Bike bunkers had a really successful trial in Dublin, starting in 2015. But there are still very few – despite huge demand. What gives?

I often get asked about the delay in rolling out the scheme. It’s one of the most frustrating delays I’ve seen on the council, but hopefully we’re beginning to make progress. This is a long saga, but hopefully gives you some insight into the delay behind this great idea.

The Problem and Solution

About 40% of homes in Dublin city are terraced. Many of those homes won’t have side access or large front gardens: this makes storing bikes securely a challenge. People are forced to risk leaving them locked outside or have to drag the bikes through the house – which is hassle and can be messy.

This problem was examined in some depth in 2014 by Dublin City Council Beta – a small part of the council which trials new ways to improve life in Dublin City. You can read their 2014 report on this here.

The solution they proposed was bike bunkers. They provide a secure hangar on the street, which allows for around six bikes to be locked up safely. The bike bunker has standard bike racks inside, but it is also locked, which means that only residents with keys can get into the bikes.

It takes up roughly the space of a small car – with a smaller profile than a Fiat 500, essentially swapping space for one vehicle for 4-6 vehicles, which is a pretty good deal.

Bike bunkers had been tried and tested in cities around the world, including London, Brussels, Glasgow, and Rotterdam.

The First Trial: does it work?

Following the 2014 report, DCC Beta moved on to trialling a bike bunker. In January 2015, they installed a Cyclehoop bike bunker (pictured below) here on John Dillon Street, a residential, terraced street just off Patrick Street.

The trial lasted for five months, and the purchase, installation and removal of the bunker cost €4,800. Six people from four households participated.

You can read the full, 16-page report here, but the basic story is simple: it worked really well. There were some issues with litter blowing in, and a good debate on how to charge for access (see page 8 of the report), but it clearly worked.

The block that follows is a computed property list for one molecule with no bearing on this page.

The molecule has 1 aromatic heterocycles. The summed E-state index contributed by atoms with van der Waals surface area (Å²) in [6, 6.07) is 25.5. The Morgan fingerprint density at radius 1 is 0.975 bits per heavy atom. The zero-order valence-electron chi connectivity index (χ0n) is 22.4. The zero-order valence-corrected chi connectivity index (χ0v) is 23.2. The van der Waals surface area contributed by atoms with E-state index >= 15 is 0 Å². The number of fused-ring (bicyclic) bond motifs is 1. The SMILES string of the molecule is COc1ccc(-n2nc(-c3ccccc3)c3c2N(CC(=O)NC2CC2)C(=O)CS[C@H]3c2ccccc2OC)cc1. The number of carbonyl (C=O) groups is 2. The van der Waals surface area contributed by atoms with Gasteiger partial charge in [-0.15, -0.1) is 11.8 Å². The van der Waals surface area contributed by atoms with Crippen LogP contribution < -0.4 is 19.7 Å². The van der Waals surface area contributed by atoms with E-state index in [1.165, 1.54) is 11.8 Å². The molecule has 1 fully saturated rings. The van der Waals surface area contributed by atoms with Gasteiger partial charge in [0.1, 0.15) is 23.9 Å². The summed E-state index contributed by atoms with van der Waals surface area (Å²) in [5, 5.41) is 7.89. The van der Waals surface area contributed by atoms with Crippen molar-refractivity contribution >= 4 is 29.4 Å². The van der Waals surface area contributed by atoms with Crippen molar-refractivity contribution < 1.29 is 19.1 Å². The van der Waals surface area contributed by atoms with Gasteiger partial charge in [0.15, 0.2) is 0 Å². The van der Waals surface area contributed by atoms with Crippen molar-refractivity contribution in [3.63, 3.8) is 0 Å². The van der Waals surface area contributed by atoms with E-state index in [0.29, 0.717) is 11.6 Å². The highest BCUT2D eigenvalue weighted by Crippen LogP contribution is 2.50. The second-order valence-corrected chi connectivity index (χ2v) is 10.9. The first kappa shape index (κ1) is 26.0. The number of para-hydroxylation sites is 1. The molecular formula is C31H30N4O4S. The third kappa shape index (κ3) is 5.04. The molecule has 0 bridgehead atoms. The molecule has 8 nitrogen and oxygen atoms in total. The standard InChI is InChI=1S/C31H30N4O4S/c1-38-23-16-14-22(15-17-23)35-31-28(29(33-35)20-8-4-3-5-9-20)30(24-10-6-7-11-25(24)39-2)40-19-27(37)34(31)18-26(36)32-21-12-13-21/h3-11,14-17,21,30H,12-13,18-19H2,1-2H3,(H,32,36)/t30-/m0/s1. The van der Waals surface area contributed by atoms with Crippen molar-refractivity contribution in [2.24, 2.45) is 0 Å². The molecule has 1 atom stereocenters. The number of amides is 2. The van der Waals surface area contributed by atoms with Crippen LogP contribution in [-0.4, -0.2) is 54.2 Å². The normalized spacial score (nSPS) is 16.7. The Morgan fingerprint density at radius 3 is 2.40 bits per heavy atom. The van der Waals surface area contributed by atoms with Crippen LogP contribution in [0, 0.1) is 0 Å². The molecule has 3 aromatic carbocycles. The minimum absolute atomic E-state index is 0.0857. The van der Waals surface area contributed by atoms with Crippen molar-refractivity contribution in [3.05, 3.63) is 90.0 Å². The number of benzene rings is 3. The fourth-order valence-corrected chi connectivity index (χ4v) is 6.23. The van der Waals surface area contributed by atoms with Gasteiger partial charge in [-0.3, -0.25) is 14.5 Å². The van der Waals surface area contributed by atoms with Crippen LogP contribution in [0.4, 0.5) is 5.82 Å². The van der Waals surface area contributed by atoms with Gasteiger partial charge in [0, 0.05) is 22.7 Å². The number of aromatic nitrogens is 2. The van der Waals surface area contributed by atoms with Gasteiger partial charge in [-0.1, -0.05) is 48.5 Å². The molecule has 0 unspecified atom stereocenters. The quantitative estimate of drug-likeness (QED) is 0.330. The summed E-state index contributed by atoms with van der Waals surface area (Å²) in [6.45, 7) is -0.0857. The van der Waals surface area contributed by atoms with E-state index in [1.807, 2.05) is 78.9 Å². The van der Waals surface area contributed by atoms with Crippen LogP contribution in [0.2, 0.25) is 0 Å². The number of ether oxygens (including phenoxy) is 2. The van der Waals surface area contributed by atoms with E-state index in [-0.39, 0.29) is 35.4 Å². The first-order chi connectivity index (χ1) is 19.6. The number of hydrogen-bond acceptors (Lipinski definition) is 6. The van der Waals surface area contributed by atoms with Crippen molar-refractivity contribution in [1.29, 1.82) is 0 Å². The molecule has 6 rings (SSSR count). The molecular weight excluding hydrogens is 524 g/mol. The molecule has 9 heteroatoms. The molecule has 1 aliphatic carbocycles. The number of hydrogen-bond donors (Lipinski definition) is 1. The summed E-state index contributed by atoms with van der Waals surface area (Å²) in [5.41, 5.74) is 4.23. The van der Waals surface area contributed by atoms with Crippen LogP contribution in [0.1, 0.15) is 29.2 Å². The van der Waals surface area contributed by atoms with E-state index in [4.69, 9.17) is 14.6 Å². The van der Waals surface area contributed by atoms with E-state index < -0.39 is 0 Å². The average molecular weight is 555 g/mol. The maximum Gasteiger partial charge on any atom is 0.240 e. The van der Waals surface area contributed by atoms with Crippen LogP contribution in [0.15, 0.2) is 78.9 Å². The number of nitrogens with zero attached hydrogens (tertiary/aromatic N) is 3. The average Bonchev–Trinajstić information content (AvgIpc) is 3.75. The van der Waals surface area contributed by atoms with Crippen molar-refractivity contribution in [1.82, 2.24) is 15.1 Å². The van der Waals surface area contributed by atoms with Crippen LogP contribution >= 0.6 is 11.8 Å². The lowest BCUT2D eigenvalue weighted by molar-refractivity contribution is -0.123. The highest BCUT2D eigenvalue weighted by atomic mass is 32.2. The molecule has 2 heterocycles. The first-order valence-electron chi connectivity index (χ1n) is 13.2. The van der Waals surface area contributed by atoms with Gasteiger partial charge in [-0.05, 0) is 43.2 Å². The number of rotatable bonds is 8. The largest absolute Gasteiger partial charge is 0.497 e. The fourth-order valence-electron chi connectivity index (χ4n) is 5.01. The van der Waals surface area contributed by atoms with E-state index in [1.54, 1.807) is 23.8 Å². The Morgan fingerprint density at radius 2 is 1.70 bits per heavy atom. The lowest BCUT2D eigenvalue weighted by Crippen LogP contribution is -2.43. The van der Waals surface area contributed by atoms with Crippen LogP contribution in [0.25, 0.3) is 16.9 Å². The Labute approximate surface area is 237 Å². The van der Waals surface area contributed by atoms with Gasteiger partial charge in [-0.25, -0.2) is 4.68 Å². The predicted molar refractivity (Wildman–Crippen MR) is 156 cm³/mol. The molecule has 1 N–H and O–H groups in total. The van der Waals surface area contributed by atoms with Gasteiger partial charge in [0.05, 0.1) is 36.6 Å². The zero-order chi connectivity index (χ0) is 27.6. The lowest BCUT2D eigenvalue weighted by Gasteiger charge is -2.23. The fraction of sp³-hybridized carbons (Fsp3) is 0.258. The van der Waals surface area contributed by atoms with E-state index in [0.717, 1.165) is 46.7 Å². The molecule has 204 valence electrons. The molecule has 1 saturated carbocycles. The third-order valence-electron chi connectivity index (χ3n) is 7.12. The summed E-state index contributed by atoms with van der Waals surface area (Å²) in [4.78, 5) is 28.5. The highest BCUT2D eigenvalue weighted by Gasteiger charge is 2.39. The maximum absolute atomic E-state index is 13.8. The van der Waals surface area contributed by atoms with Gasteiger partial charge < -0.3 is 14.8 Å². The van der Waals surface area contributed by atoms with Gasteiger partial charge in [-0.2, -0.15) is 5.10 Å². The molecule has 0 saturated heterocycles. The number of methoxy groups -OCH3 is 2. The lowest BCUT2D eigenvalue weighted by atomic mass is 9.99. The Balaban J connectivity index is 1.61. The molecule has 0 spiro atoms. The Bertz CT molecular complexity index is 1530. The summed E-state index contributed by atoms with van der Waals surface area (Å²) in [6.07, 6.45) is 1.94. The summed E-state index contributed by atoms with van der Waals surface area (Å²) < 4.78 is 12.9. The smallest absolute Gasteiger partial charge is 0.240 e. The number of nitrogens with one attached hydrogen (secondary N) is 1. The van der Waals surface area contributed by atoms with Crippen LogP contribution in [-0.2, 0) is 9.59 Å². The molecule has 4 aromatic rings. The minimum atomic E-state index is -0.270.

The Second Trial: will it scale?

Following that, DCC Beta decided to scale up the project. The bunker clearly worked technically and good lessons had been learned, but adminstering one bunker is a different proposition to running a wider service.

A website,, was set up to gather location requests from residents – to ensure that bunkers would be placed in the areas with the highest demand.

Work kicked off in 2019 and a total of 12 bunkers were installed around the city – all within the canals, where houses are much more likely to be terraced. A few different types of bunker were also tested, as you can see below:

There was huge demand for spaces in the bunkers. There were a max of two slots per household, and each slot cost €100 a year.

(This cost was controversial, as it’s more than twice the cost of residential car parking (€40 a year). In my opinion, it’s a tricky one to get right: bike bunkers are more expensive to adminster and install than car parking, but we obviously want to encourage bike parking above car parking. A combination of residential parking increases and a lowering of the bike bunker rate could solve this issue.)

The scheme went well and got overwhelmingly positive feedback. There was some fair and understandable objection to the look of the bunkers (some models are more visually intrusive than others), but my own view is that the bunkers are (a) necessary and (b) no more visually unappealing than a car parked in its place.

The First Delay

The project left its DCC Beta trial and was subsumed into the ordinary council work, with a view to expand the scheme. Repeated staff changes, staffing gaps, and various other problems caused the project to splutter and halt.